Shelly Work plays Denise, the wife of the café owner, with a quiet strength. In the recurring “Chanson,” she sings of how life changes and of not really knowing the people closest to you. Bullied and stifled by her husband, Claude (Brian J. McNamara), she snaps back at him sometimes, standing up for herself. In “Romance,” she sings wistfully of the love she once had. Brian J. McNamara plays Claude with imperial authority, ordering around Denise and telling her to be quiet. In “Luckiest Man in the World,” he sings with joy of Aimable’s newly single condition.

Tom Newbrough gives a slightly rakish joy to the Mayor. He refutes the Priest’s (Aref Dajani) accusations of sinfulness, even as he walks around the village with his “nieces” Simone, Inez, and Nicole (Nicole Ricucci, Sarah Robinson, and Sarah Seider), who bring youthful delight to their roles. In “Feminine Companionship,” Newbrough sings of what Aimable “really” needs, while Ricucci, Robinson, and Seider glide around the stage and sit on the butcher’s lap.

Kirk Patton Jr. as Dominique, Sydne Lyons as Genevieve, and Steven Hoochuk as Aimable in ‘The Baker’s Wife.’ Publicity photo by Brandon Bentley.

Gene Valendo plays Barnaby the butcher with bitterness, always quarreling with others. He insults his wife Hortense (Becki Placella), who quietly takes it until finally standing up for herself. Andy Cosner plays the Teacher with the power of logic, constantly arguing with the Priest (Aref Dajani). Dajani plays the Priest with great piety, firmly upholding Church standards. In “If It Wasn’t for You,” he, Cosner, and Newbrough comically argue over their different ideologies. Talking with Genevieve during her crisis, though, forces them to work together and realize no one of their views has all the answers.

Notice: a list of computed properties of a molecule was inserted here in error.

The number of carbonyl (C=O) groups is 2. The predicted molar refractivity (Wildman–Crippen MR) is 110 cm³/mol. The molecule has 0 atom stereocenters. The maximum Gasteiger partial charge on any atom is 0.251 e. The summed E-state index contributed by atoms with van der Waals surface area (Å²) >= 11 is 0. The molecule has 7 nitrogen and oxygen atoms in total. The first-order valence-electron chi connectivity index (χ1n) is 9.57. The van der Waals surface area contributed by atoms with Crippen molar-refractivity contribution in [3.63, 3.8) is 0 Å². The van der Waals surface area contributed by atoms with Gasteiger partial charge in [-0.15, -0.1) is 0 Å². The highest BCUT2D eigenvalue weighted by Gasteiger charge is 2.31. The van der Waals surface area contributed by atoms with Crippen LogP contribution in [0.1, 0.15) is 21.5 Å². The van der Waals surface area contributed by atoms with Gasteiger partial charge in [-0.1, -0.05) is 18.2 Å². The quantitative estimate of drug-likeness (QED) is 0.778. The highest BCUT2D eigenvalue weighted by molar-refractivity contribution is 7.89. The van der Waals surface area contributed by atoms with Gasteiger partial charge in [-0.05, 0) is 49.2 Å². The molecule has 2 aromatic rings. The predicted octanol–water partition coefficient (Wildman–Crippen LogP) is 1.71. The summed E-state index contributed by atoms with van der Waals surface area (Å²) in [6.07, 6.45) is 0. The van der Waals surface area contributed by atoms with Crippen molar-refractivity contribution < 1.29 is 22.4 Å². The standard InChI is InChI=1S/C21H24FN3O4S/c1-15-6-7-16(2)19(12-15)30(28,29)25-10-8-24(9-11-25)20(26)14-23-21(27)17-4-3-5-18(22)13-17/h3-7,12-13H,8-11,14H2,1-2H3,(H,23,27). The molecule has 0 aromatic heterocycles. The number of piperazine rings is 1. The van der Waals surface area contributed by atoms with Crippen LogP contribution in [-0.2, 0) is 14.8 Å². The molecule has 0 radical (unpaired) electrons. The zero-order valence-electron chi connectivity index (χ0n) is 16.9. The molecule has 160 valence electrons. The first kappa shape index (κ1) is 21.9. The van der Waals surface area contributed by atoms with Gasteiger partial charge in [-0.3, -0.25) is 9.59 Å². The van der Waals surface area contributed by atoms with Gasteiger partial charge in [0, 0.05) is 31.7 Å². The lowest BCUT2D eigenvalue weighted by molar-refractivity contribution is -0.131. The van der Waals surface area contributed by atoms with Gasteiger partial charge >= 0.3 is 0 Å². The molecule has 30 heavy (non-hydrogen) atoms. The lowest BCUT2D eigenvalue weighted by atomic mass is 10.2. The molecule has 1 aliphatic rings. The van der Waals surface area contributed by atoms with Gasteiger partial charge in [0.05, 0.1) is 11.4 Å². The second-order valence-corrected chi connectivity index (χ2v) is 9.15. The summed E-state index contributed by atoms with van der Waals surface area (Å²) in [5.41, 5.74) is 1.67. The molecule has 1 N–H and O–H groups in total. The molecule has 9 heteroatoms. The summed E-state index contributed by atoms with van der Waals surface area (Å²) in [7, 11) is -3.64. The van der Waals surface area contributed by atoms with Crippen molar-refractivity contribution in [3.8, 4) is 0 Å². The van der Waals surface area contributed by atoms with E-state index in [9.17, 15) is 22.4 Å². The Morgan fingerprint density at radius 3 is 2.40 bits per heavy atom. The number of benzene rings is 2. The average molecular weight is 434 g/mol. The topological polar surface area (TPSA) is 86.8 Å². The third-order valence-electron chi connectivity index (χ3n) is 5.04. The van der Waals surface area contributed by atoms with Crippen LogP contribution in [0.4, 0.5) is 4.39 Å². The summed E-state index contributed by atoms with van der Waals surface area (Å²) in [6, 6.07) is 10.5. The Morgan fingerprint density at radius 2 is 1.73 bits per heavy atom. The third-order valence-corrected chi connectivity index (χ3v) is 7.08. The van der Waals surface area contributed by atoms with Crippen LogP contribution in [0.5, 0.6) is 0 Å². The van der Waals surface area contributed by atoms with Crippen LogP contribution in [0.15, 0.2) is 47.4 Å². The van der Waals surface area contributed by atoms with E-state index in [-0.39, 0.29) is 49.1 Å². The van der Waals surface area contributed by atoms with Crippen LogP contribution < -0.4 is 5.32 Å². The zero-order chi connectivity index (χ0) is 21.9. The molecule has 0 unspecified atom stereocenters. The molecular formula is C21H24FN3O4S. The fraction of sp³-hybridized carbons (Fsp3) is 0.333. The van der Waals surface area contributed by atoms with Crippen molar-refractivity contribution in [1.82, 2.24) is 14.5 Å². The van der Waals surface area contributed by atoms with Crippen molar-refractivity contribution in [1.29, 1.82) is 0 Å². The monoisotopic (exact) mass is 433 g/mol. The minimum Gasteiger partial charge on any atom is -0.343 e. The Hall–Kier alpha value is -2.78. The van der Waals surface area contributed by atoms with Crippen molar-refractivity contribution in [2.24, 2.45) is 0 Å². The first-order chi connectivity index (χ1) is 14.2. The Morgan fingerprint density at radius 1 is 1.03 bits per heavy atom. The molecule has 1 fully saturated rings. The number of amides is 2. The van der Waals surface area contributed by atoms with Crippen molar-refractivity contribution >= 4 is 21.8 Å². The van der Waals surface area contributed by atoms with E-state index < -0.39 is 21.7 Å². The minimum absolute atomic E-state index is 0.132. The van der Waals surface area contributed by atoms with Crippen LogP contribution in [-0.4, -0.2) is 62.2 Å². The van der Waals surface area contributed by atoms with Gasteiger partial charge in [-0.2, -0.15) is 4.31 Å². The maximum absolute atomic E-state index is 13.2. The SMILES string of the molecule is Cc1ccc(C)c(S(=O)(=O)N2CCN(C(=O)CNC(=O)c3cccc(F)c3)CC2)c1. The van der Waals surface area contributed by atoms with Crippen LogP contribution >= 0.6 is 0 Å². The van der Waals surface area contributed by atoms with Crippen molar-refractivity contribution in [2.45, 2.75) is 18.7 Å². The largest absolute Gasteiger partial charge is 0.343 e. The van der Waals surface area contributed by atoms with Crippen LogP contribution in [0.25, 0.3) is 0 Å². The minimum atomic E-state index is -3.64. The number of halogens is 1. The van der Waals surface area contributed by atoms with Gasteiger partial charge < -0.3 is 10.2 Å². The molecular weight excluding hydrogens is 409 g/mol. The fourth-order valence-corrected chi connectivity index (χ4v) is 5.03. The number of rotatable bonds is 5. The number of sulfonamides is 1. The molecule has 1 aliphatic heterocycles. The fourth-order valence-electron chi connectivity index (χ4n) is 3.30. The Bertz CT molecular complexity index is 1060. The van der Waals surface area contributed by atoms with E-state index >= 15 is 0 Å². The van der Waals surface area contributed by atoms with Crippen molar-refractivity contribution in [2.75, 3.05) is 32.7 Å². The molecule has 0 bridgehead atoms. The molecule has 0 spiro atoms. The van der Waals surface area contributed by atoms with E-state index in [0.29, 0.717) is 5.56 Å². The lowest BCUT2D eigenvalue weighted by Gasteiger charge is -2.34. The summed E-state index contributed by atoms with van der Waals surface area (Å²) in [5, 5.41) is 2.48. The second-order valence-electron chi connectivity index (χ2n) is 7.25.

Cordell D. Smith plays Antoine with great comic timing, always saying the wrong thing at the wrong time. Katherine A. Lang and Taylor Hinds play neighbors bickering over their property. Jill Robinson plays the spinster Therese with fierceness, angrily refuting Genevieve’s actions. Vanessa Van Note and Madison Davis round out the cast as the Ensemble.